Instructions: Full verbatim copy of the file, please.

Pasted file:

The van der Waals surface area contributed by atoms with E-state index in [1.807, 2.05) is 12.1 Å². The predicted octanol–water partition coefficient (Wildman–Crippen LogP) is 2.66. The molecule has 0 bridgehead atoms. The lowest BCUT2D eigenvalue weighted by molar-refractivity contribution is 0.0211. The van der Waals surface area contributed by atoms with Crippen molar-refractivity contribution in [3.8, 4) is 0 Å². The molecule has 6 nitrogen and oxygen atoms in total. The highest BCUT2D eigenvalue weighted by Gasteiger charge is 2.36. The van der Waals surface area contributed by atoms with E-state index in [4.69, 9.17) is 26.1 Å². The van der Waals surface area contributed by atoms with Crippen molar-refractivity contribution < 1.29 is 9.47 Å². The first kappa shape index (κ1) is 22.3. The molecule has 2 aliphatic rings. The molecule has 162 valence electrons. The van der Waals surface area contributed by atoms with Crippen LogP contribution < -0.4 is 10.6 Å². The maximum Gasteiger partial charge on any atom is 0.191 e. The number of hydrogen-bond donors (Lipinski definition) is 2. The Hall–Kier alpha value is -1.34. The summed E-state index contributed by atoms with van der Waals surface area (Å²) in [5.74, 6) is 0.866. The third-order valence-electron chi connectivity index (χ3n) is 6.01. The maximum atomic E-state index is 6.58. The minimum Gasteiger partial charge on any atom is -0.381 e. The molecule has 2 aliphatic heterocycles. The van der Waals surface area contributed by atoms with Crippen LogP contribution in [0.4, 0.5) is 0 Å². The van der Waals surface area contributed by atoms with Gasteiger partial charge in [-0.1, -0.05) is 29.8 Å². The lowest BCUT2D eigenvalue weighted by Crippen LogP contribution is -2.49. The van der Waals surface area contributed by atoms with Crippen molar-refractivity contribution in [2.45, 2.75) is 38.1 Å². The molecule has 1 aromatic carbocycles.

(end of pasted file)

The van der Waals surface area contributed by atoms with E-state index in [1.807, 2.05) is 12.1 Å². The predicted octanol–water partition coefficient (Wildman–Crippen LogP) is 2.66. The molecule has 0 bridgehead atoms. The lowest BCUT2D eigenvalue weighted by molar-refractivity contribution is 0.0211. The van der Waals surface area contributed by atoms with Crippen molar-refractivity contribution in [3.8, 4) is 0 Å². The molecule has 6 nitrogen and oxygen atoms in total. The highest BCUT2D eigenvalue weighted by Gasteiger charge is 2.36. The van der Waals surface area contributed by atoms with E-state index in [4.69, 9.17) is 26.1 Å². The van der Waals surface area contributed by atoms with Crippen molar-refractivity contribution < 1.29 is 9.47 Å². The first kappa shape index (κ1) is 22.3. The molecule has 2 aliphatic rings. The molecule has 162 valence electrons. The van der Waals surface area contributed by atoms with Crippen LogP contribution < -0.4 is 10.6 Å². The maximum Gasteiger partial charge on any atom is 0.191 e. The number of hydrogen-bond donors (Lipinski definition) is 2. The Hall–Kier alpha value is -1.34. The summed E-state index contributed by atoms with van der Waals surface area (Å²) in [5.74, 6) is 0.866. The third-order valence-electron chi connectivity index (χ3n) is 6.01. The maximum atomic E-state index is 6.58. The minimum Gasteiger partial charge on any atom is -0.381 e. The molecule has 2 aliphatic heterocycles. The van der Waals surface area contributed by atoms with Crippen LogP contribution in [0.4, 0.5) is 0 Å². The van der Waals surface area contributed by atoms with Gasteiger partial charge in [-0.1, -0.05) is 29.8 Å². The lowest BCUT2D eigenvalue weighted by Crippen LogP contribution is -2.49. The van der Waals surface area contributed by atoms with Crippen molar-refractivity contribution in [2.45, 2.75) is 38.1 Å². The molecule has 1 aromatic carbocycles.